"Never again! ...We want change! ... We are not a number!" about 200 of Simon Kenton's 1,700 students chanted as they marched through the parking lot and around the building.
Watch an extended clip of the Simon Kenton demonstration in the video player below.
The students were supervised by school officials, who say they support the teenagers' First Amendment rights to protest, according to Kenton County Schools spokesperson Jess Dykes.
They're not alone. Similar protest took place at the other high schools and middle schools in the Kenton County district.
In Cincinnati, about 200 Walnut Hills students chanted "We are Walnut. We are change" and "No justice. No peace. No guns on our streets."
Students said they made a spontaneous decision at fourth bell to walk out. They marched around the school grounds and were back inside the building within a half hour having made their point.
"It was way more of a turnout than we thought it was going to be. It was pretty exciting," said Ruby Krimmer, a Walnut Hills junior. "I think it was really important to everyone that we make a statement that we all care and that we’re all tired of feeling unsafe in our schools.
"It shouldn’t be as easy to go out and buy a fully automatic killing machine as it is," Krimmer said.
Charlie Patterson, a junior, added: "I think we, as the next generation to run America, it’s our time to step up and make a positive impact and change in our own communities and in our own lives."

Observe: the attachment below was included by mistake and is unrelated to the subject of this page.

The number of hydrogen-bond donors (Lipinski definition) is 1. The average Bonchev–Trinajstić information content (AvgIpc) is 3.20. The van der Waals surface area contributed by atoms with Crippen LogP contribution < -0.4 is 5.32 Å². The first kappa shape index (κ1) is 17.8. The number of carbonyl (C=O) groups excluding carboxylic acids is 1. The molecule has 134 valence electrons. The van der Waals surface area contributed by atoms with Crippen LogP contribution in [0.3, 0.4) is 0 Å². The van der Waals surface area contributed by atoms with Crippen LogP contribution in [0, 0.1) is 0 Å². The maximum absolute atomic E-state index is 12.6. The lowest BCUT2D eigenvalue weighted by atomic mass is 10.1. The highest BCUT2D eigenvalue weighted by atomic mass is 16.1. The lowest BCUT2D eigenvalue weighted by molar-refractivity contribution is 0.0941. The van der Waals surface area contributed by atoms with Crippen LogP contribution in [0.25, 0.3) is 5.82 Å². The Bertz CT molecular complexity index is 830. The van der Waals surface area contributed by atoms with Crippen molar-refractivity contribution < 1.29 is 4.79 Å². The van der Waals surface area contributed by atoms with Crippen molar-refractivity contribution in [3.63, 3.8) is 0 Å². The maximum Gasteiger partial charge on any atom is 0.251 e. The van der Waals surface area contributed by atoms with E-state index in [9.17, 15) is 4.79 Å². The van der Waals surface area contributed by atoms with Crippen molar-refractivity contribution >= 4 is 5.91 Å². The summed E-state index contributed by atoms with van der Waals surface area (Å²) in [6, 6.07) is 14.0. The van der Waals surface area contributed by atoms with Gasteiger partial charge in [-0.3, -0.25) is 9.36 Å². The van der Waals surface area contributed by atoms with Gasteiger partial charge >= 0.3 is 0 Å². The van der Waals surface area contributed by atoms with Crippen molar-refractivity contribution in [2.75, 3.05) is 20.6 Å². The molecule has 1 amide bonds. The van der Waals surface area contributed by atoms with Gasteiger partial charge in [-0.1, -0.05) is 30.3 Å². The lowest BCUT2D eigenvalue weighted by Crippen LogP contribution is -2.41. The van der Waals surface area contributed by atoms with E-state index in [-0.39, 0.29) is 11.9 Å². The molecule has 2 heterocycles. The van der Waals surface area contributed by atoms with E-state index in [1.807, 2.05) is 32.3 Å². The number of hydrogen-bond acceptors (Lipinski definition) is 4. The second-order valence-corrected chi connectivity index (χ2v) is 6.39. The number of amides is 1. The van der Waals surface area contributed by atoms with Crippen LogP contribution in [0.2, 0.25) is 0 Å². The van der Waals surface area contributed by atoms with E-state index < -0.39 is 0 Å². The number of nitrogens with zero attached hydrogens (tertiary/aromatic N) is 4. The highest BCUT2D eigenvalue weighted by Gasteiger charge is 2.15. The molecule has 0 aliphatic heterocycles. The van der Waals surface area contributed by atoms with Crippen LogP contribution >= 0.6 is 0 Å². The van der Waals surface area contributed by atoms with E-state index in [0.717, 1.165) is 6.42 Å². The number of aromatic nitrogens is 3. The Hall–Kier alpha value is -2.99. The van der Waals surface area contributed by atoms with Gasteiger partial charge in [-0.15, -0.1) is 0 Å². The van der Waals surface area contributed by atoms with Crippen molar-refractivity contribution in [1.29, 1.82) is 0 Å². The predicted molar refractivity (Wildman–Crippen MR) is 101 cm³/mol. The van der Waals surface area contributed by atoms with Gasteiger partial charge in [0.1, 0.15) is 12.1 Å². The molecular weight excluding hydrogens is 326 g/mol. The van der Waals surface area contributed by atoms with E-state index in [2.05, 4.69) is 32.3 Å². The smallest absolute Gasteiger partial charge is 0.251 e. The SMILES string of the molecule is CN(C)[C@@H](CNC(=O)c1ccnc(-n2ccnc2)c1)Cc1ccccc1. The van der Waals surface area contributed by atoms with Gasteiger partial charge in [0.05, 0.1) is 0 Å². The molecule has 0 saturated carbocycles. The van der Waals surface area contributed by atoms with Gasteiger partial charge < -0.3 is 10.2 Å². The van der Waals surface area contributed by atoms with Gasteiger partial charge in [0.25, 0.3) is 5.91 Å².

Walnut Hills Principal John Chambers said he's "proud" of those students.
"I’m proud that they had to courage to step out and voice their opinions," Chambers said. "They are very passionate and I think it’s actually their time.
"We respect their right to peacefully protest and that’s what they did," Chambers said.
Students across the Tri-State and the country are organizing rallies to support stronger gun laws and challenge the politicians they say have failed to protect them from violence.
Norwood High School students have planned walkouts for March 14 and April 20.
"We're tired of being scared of going to school every day and we're ready to be safe at school," said Norwood student Adian Donaldson. "I think its amazing that the youth is finally stepping up and saying they're tired of this, and they're finally taking a charge."
Cincinnati school board members got a briefing from their security team about the steps the district is taking to maintain order and safety. It's critical that students are also engaged in that, Dykes said.
"We’re having conversations with students about being responsible digital citizens and so what that means is if you see something on the internet or social media posts, then you need to report it. You have to report it to your parents. You have to report it to the school, the police," she said.
"This is a critical time when we’re having those intentional dialogues with all students — age appropriate conversations, but something we have to be mindful of with their access to technology."
Students from Marjory Stoneman Douglas High School, where a 19-year-old former student is accused of going on a rampage with a semiautomatic AR-15-style assault rifle on Feb. 14, are assisting in planning the "March for Our Lives" on March 24 in Washington. Learn more about the event here.
Hollywood stars have been lining up to donate enormous amounts of cash to the students' efforts in Washington. George and Amal Clooney and Oprah Winfrey are among those throwing in $500,000 each to the cause.
WCPO Reporters T.J. Parker and Kristen Swilley contributed to this report.